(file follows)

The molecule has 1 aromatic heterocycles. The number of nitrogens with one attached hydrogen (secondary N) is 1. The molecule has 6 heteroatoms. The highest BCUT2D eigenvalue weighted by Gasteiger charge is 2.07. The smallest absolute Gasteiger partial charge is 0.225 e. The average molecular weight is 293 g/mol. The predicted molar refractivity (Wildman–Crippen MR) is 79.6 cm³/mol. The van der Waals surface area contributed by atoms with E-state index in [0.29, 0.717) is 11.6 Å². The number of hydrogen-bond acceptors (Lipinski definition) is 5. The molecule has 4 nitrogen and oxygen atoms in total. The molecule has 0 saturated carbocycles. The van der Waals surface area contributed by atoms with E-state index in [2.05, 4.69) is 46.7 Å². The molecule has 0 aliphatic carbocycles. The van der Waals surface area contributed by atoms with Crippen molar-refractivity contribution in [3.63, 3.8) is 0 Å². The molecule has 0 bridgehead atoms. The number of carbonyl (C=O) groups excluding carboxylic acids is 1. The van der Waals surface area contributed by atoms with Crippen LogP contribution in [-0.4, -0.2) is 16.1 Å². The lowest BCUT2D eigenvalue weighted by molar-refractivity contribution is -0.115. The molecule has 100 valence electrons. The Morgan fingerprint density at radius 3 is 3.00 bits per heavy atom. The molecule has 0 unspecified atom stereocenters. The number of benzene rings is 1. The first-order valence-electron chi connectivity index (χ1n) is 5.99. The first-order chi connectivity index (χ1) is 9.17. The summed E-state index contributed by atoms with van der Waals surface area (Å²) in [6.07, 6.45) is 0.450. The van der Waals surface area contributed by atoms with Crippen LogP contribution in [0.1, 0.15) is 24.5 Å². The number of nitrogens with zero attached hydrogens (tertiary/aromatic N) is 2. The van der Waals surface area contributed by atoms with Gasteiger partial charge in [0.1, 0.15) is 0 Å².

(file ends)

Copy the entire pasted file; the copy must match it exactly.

The molecule has 1 aromatic heterocycles. The number of nitrogens with one attached hydrogen (secondary N) is 1. The molecule has 6 heteroatoms. The highest BCUT2D eigenvalue weighted by Gasteiger charge is 2.07. The smallest absolute Gasteiger partial charge is 0.225 e. The average molecular weight is 293 g/mol. The predicted molar refractivity (Wildman–Crippen MR) is 79.6 cm³/mol. The van der Waals surface area contributed by atoms with E-state index in [0.29, 0.717) is 11.6 Å². The number of hydrogen-bond acceptors (Lipinski definition) is 5. The molecule has 4 nitrogen and oxygen atoms in total. The molecule has 0 saturated carbocycles. The van der Waals surface area contributed by atoms with E-state index in [2.05, 4.69) is 46.7 Å². The molecule has 0 aliphatic carbocycles. The van der Waals surface area contributed by atoms with Crippen molar-refractivity contribution in [3.63, 3.8) is 0 Å². The molecule has 0 bridgehead atoms. The number of carbonyl (C=O) groups excluding carboxylic acids is 1. The van der Waals surface area contributed by atoms with Crippen LogP contribution in [-0.4, -0.2) is 16.1 Å². The lowest BCUT2D eigenvalue weighted by molar-refractivity contribution is -0.115. The molecule has 100 valence electrons. The Morgan fingerprint density at radius 3 is 3.00 bits per heavy atom. The molecule has 0 unspecified atom stereocenters. The number of benzene rings is 1. The first-order valence-electron chi connectivity index (χ1n) is 5.99. The first-order chi connectivity index (χ1) is 9.17. The summed E-state index contributed by atoms with van der Waals surface area (Å²) in [6.07, 6.45) is 0.450. The van der Waals surface area contributed by atoms with Crippen LogP contribution in [0.1, 0.15) is 24.5 Å². The number of nitrogens with zero attached hydrogens (tertiary/aromatic N) is 2. The van der Waals surface area contributed by atoms with Gasteiger partial charge in [0.1, 0.15) is 0 Å².